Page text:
Soka’s global vision is going intergalactic. The Luis and Linda Nieves Observatory gives Soka students—and astronomers around the world—access to powerful tools to study the cosmos.
The observatory, made possible by a gift from the Luis and Linda Nieves Family Foundation, features an advanced research-grade telescope that allows for the viewing of galaxies, nebulae, and other celestial bodies with precision. Observatory Systems of Pasadena, California, designed the observatory system using the latest telescope mount technology from PlaneWave Instruments of Compton, California. The remote operating system can be used by researchers and students from anywhere in the world.
Bryan Penprase, dean of faculty and professor of astronomy, is a member of the Caltech-led group GROWTH (Global Relay of Observatories Watching Transients Happen), and looks forward to using the Nieves Observatory to connect Soka students with the group’s resources and expertise.
GROWTH’s network includes telescopes in the United States, India, Sweden, Taiwan, Japan, Israel, Germany, the United Kingdom, and Australia. “The sources that are discovered here in California can then be tracked by other telescopes around the world after sunrise in California,” Penprase said. “It allows a global community of astronomers to work together, and since here at Soka we’re so interested in global citizenship, I recognize that group to be an especially rich environment for our students to begin collaborating with astronomers from around the world.”
Soka students Taiga Morioka ’21 and Jett Facey ’21, who helped Penprase and Observatory Systems install the observatory, are co-authors with Penprase on a paper concerning a transient nova that is nearing publication in the Astrophysics Journal.
The “Sky Pavilion,” Penprase’s nickname for the observatory and its foundational platform, is located by the basketball courts on the western edge of the Soka campus, adjacent to the expansive green space of Aliso and Wood Canyons Wilderness Park.
The setting, which provides clear viewing conditions shielded from Orange County’s urban light centers, has also upgraded the experience for Soka astronomy classes. And the remote control features were especially handy after students were forced to leave campus in March because of the COVID-19 pandemic.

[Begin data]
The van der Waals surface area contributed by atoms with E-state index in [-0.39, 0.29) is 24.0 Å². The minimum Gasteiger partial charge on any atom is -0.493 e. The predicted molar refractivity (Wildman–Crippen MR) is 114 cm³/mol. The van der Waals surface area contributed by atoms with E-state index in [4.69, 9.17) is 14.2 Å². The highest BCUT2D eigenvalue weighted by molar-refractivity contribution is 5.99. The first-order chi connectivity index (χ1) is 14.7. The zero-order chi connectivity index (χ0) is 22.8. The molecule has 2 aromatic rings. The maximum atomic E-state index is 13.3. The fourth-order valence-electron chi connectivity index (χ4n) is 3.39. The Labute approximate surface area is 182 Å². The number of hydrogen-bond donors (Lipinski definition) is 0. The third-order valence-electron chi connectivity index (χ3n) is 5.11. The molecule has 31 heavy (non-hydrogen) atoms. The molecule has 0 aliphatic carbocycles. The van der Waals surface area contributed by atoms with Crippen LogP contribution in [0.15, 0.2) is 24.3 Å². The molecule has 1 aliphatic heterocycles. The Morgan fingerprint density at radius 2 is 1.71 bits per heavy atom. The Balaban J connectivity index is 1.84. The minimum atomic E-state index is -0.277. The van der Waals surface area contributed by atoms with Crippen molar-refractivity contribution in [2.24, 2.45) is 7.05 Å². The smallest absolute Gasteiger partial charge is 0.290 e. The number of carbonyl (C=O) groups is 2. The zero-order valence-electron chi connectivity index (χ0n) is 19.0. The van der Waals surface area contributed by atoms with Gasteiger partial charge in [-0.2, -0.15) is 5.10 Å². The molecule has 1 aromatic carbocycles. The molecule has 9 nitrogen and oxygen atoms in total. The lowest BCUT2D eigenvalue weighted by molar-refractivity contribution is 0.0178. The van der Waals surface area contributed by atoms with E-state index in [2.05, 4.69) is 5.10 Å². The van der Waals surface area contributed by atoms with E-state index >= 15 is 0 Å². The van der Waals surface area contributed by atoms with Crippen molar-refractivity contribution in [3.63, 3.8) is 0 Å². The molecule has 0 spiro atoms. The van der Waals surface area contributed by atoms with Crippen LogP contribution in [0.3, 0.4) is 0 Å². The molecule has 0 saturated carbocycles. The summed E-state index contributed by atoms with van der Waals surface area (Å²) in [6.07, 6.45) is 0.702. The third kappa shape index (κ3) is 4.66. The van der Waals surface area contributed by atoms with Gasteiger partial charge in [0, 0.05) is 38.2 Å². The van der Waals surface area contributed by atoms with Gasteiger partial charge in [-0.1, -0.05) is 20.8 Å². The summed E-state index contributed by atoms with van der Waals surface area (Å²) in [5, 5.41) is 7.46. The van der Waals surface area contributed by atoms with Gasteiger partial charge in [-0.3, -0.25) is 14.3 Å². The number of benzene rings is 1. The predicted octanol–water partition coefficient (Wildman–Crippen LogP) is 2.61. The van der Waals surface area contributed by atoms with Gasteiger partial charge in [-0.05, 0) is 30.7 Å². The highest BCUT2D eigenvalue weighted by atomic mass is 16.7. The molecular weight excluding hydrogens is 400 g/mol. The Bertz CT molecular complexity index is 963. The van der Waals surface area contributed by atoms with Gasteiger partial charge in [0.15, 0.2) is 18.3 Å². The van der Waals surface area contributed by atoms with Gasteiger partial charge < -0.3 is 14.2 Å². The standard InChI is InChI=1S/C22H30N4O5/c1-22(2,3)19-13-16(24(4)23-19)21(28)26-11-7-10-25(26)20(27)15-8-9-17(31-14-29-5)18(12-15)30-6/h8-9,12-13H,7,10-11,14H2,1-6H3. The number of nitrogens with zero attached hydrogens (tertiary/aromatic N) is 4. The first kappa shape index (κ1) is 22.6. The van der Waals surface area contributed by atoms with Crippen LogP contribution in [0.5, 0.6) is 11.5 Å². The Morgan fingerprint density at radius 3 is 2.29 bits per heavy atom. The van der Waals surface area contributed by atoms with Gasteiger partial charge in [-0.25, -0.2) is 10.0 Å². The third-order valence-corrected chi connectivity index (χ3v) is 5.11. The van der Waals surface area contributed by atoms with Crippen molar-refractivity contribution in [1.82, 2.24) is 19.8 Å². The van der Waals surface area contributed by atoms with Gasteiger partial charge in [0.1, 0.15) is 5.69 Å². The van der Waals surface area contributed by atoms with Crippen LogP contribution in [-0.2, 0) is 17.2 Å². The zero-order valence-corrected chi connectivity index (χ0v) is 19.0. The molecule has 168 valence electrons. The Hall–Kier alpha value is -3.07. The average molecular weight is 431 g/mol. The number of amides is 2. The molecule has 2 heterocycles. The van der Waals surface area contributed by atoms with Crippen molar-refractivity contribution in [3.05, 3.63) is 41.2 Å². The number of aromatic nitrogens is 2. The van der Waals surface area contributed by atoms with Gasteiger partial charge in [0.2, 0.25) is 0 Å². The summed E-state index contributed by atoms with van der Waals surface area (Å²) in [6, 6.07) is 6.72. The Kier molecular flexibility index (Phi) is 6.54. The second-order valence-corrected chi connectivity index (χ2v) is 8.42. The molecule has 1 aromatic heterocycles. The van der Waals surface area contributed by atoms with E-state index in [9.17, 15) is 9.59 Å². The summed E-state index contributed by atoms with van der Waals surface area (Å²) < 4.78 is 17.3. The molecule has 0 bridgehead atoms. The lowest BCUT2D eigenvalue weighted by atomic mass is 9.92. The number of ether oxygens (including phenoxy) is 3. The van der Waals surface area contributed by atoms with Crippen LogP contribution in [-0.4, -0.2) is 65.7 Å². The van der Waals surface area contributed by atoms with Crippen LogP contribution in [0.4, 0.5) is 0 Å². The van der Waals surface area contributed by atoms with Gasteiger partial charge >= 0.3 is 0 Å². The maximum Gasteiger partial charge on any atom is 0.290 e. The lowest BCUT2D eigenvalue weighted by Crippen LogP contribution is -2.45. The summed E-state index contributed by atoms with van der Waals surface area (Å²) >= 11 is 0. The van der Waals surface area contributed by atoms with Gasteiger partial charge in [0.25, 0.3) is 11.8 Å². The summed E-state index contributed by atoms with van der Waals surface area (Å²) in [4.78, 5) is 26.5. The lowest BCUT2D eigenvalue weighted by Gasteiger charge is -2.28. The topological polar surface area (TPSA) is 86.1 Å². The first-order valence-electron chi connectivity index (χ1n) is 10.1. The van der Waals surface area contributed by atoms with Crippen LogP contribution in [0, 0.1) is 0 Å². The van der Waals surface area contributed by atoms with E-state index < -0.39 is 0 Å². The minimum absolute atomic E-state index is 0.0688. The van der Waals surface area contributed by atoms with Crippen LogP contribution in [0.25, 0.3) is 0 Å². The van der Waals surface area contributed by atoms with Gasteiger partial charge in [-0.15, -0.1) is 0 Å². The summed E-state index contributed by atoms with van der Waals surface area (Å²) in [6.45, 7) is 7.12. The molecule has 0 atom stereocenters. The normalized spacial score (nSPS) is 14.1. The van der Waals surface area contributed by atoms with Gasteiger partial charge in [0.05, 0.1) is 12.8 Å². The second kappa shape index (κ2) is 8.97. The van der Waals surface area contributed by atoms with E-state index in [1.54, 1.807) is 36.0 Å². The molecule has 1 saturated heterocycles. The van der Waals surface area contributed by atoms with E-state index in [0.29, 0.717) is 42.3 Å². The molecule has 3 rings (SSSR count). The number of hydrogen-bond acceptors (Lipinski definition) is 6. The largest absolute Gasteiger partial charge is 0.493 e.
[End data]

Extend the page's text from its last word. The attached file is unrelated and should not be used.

For instance, Rodas Bekele ’21, a third-year student from Addis Ababa, Ethiopia, was able to operate the telescope from Raleigh, North Carolina, where she is staying with her uncle’s family.
One of Bekele’s projects in “Astronomy 120: Earth’s Cosmic Context—The Discovery of Other Earths and the Origins of the Universe” was to capture an image of M81, a galaxy about 12 million light years from earth. So on several nights after the sunset in Aliso Viejo—later in the evening in North Carolina-—Bekele connected to the Nieves Observatory via the internet, set the coordinates for the galaxy and opened the camera’s aperture for several minutes. Her first results underwhelmed her.
“Honestly, when I started the class,” said Bekele, “I imagined when I looked through the telescope it would be like the pictures we see online, like the really colorful pretty galaxies, but it was literally like a dot.”
After experimenting with longer exposures and then running the results through computer software to adjust the color mix, Bekele, whose Soka concentration is Environmental Studies, produced a final image that Professor Penprase said, “shows wonderful detail in the spiral arms of M81 and reveals the structure of a beautiful face-on galaxy.”
Another class project singled out by Penprase was by Daniel Navarrete-Toulet ’21, who blended blue, green, and red images of the M51 galaxy to show its “true color.”
Navarrete-Toulet, a third-year Social and Behavioral Sciences student from San Diego, said he was immediately transfixed by the project, staying up to nearly dawn working on the image. M51, a spiral galaxy 23 million light years from Earth, is in optimal position for viewing from Aliso Viejo in the 3 a.m. hour. Navarrete-Toulet focused on the galaxy and set the camera to capture light for 10 minutes for each of the colors. He then spent another 45 minutes adjusting the mix until he had it right.
“You don’t know what they’ll look like put together,” Navarrete-Toulet said, “but after that you get this magnificent little thing.”
The astronomy class was one of Navarrete-Toulet’s favorites this semester; so much so that he got permission from Penprase to use the telescope during his free time. And during Soka’s spring semester finals week last month, Navarrete-Toulet was connecting to the telescope late at night to work on his final project, studying evidence of planets in other solar systems by observing dips in the brightness of stars. It’s a relatively new method of study, and Navarrete-Toulet said he feels fortunate to have the opportunity at Soka.
“It’s really quite marvelous,” he said, “that something that we wouldn’t have been able to do 20 years ago anywhere, we’re doing today in an undergraduate setting.”